Evidently, I was born with a passion for living and early on I seemed to have unconsciously sought out to find and be the real me.
As early as I can remember it seems I have been on a quest to discover, experience, or experiment with just about everything that crossed my path.
I did crazy (and stupid) stuff even as a kid. Before I was 3 years old I jumped off a hill into a creek and I didn’t know how to swim; and then, I sat on a cactus just to see what it felt like; Huh???—it really hurt!! But now I know: don’t sit on cacti. My penchant to try new things still continues after 60 years. But I still don’t sit on cacti!!!
PEACE, LOVE, and UCLA
It wasn’t until college that life truly became a “conscious quest.” First thing: I went to college in the 60”s. That should say a lot. Second thing: I went to UCLA, which should explain even more since it was one of the bastions of hippiedom in that era. The school was filled with hippies. The 1960’s began a new era in US history that still makes an impact today.
Before the 60’s “the establishment” was simply not questioned. We were preprogrammed into believing that we would go to college, become successful, work at a job for life, have a wife (women weren’t supposed to work), a couple of kids, then retire on a golf course.
The problem was that we were the new generation of “baby boomers” and we felt that the supposed perfect life was far from perfect. So hundreds of thousands of us went on a quest to find the meaning of life.
TRYING TO FIND MYSELF
Looking back, I think our basic assumptions were right on—peace and love. If that’s as far as we went, the world would be a much better place today. Unfortunately, although our quest was hyped as being about creating better society, it was actually more about finding something better for ourselves. We called it “trying to find myself.”
So off I went in quest of something in my life that was not based on “the establishment” that preceded me. I grew my hair, read Siddhartha and Che Guevara, bought a 1949 chopped Harley Davison, and then hitchhiked across the US for 3 months.
I “found” two things about myself: 1) I had a really advanced ability to get into trouble (yikes!!) and 2) I had a long way to go to find out who I really was, deep on the inside.
In 1980, when I was 30, I turned my faith and belief system over to God and Jesus. In 1982, I attended seminary and after graduation become a church minster.
I was sure I was onto something with this ministry opportunity until I discovered that church required too much administrative work for me. So I resigned and I started my own little training, consulting and coaching business; learned a lot; helped a lot of people; and had some fun.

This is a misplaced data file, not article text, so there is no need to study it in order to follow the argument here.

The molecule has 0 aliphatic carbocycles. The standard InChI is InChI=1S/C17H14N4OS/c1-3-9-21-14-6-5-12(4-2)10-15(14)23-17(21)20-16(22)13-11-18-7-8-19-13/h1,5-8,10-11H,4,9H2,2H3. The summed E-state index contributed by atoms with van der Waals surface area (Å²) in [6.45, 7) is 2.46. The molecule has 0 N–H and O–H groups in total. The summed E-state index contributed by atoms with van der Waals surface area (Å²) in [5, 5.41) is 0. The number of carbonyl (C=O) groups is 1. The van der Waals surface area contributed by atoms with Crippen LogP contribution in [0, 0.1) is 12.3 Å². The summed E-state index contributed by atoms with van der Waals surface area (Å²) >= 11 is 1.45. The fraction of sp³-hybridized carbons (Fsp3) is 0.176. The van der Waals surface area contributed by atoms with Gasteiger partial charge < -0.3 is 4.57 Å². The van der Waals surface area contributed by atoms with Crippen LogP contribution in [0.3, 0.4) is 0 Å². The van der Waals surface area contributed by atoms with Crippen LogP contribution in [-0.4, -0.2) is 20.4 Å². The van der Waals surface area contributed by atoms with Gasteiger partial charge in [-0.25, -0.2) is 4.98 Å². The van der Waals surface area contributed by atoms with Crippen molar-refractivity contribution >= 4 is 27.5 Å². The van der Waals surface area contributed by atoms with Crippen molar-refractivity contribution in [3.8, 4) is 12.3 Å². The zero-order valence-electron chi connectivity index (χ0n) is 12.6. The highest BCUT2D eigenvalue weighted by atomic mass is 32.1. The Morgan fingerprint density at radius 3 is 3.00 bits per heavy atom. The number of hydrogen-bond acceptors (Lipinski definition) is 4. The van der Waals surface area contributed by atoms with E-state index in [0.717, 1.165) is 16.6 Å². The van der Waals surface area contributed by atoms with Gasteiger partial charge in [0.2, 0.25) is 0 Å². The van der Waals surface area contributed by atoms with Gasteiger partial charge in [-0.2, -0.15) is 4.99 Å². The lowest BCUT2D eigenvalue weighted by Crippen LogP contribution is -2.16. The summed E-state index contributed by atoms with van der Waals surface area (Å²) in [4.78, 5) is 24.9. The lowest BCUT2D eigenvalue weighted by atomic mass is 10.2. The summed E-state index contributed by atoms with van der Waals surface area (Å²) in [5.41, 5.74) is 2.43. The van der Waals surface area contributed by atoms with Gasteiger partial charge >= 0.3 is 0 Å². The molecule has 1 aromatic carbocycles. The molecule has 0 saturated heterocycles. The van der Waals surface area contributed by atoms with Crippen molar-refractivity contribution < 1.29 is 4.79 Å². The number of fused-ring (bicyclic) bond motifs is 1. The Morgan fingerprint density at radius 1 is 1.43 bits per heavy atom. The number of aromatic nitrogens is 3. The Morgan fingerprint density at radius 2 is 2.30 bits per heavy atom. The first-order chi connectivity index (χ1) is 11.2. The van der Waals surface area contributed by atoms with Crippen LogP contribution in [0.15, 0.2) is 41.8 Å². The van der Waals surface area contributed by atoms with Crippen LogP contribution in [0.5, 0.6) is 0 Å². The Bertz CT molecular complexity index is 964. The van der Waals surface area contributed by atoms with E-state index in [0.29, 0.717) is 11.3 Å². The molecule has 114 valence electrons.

My business life became very full. But I was still on that quest to find myself. I tried lots of things, but something seemed always a bit out of whack. My life still felt incomplete, in spite of a modicum of success.
However, I think I’ve finally begun to FIND MYSELF (although, it’s taken 40 years): in brief, I’m creative, I think and feel deeply, I’m an experimenter, I try to be a man of my word, I’m spiritual, responsible and yet I’m still a bit on the crazy side—which lets me have fun but it can get me into trouble.
Please notice that the “me” I choose to describe is not only who I am, but more important, it’s also who I want to be. So it’s important that my LifeStyle and daily activities reflect those same attributes.
The real question though is, “What about you? What are you doing to live your life to the fullest? And is it in accord with the way you were created?”
A friend, named Mark H. who is president of a large company, once told me, “The Mark H. of yesterday was not capable of running this company today, just as the Mark H. of today will not be capable of running this company tomorrow.”
He knows all about the importance of self-development. But even more important he knows how critical self-awareness is to development. A great life requires healthy self-awareness.
You have to know your strengths, weaknesses, goals, and attributes necessary for your growth. In other words, you have to know what you want and who you are, and the critical relationships between the two. You have to know exactly where to improve.
In this series of blogs we will speak about self-awareness many times. Try the exercises below as a start:
How about you? Try evaluating yourself from two windows: 1) what you like about yourself, and 2) who or what you want to be.
- The first exercise is the hardest. I’d like you to list 5 attributes or habits that describe who you are today. (It’s fair—suggested even—to ask someone else to help you.)
- Second, list 3 attributes you might like to add.
- Then list only 2 things you plan to focus on for the next month that will help you realign your activities to reflect your innermost self.
After you complete the exercises, send me a comment. Please. I’d love to hear.